Nobody particularly cares if you’re emotional, least of all me. I pointed out that as a conservative in this post-modern era you’re trying to equate your ideological position with one of the constitution and law in general. Instead of acknowledging it is merely your perception and desire. One means that the system is committing a crime the other is the system is working but you’re losing democratically.

            Your final paragraph is at best a joke, the ‘winners and losers’ meme is hilarious because fundamentally that is the point of capitalism, to make winners and losers. The fact that you’re afraid the government is doing it instead of the large private powers that be is a telling sign of who you align with. Not that the government with the reasonable regulations put in place and the government contracts are actually making winners and losers, the biggest players in the auto scene are under no threat from any national government.

          • 0 avatar
            Landcrusher

            It’s not propaganda, you are a Statist. My not being an Anarchist doesn’t mean we are the same and I reject that whole argument and your attempt to limit the terms of the debate to terms defined by “liberal” professors of which you are one. We don’t just differ on what the government should do, we differ on what it should be allowed to do.

            I choose redistributionist because it conveys the meaning I intend without it having been redefined in some way by you guys to mean “blah, blah, blah, and good”. All terms for free market, private property loving people similarly having been predefined by you guys as, “blah, blah, bla, and racist/evil/hateful.

            I also reject the argument that anyone having accepted a government benefit is being hypocritical to speak against any benefits the same as I reject that those having served their sentences for burglary would be wrong to support laws against same. It’s an infantile bit of demagoguery you should never fall prey to being an educated man. I insist you realize this and take it back if you wish to retain any respect on these forums. People who follow the law and play by the rules should rightly opine on what those rules should be. Period.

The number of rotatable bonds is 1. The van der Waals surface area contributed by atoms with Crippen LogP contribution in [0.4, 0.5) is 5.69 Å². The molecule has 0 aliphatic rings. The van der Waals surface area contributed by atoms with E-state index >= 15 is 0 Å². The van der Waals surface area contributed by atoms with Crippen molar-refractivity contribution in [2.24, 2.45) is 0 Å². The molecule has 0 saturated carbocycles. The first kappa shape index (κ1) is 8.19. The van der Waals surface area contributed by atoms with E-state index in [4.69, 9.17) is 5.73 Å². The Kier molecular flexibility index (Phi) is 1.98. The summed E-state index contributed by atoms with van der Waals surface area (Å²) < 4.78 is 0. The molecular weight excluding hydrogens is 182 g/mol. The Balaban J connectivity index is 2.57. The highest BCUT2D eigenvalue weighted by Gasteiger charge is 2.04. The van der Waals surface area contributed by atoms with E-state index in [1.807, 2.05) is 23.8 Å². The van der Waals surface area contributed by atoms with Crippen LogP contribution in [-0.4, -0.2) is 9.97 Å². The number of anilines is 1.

The GM case. The law was not followed in the case of GM. The process was altered and those who think that had the process written into the laws been followed they would have been better off have a reasonable right to both sue and complain. This is supposed to be a nation of laws. This is not supposed to be a place where people’s property is taken without due process. Trying to use wiggly babble doesn’t change the truth. Trying to make an analogy to buying debts doesn’t even make sense.

            Ideology: I don’t understand your thing with ideology. Do you maintain you don’t have one? You seem to want to say that you stick to the numbers and thus your equations are correct as if your choice of when to multiply and divide as well as to do so accurately are unquestionable while mine, correct or not, are invalid nonetheless because I am infected with ideology. What’s really scary is that you do this in the same post as trying to make me into a hypocrite for arguing against government benefits that I surely have taken. You have it backwards. Only the mentally are without ideology, and most of them have one as well. You have one. It drives you. Get over it.

            You accused me of being emotional and now deny you care. Why did you bring it up then?

            My desire here, which is for me to describe rather than you, thank you, is for the readers to understand the truth, that the law was not followed. I both desire that it is followed and that it is changed in ways that I would prefer. So what?

            Your final paragraph, far from being a joke, is a nightmare. The idea that you are teaching young adults when you are either clueless or simply desire to obfuscate for partisan purposes. We don’t want private powers or government powers deciding winners. That is not the point of free markets. The point is having markets, rather than oligarchs, choose winners and losers because the more that is so, the better off is everyone in society. The less that is so, you get decay and stagnation and lawlessness. Perhaps you have tenure so don’t care what happens, but you might look into what happens when your school disappears because there really are no guarantees when you are dependent on government. Ask a veteran.

      • 0 avatar
        toxicroach

        Wagoner still has defenders?

        If he were Japanese he’d have to commit Seppuku but he isn’t supposed to get fired (with a golden parachute no doubt)?

        Look, if I came into a failed business and put my money into bailing the thing out, you’re damn right I’m going to micromanage it. The current management was proven to be wildly incompetent.

        That sucks, I guess, but don’t ask the government for money to save your company if you don’t want the government to have a say in saving it. Just seems like basic common sense.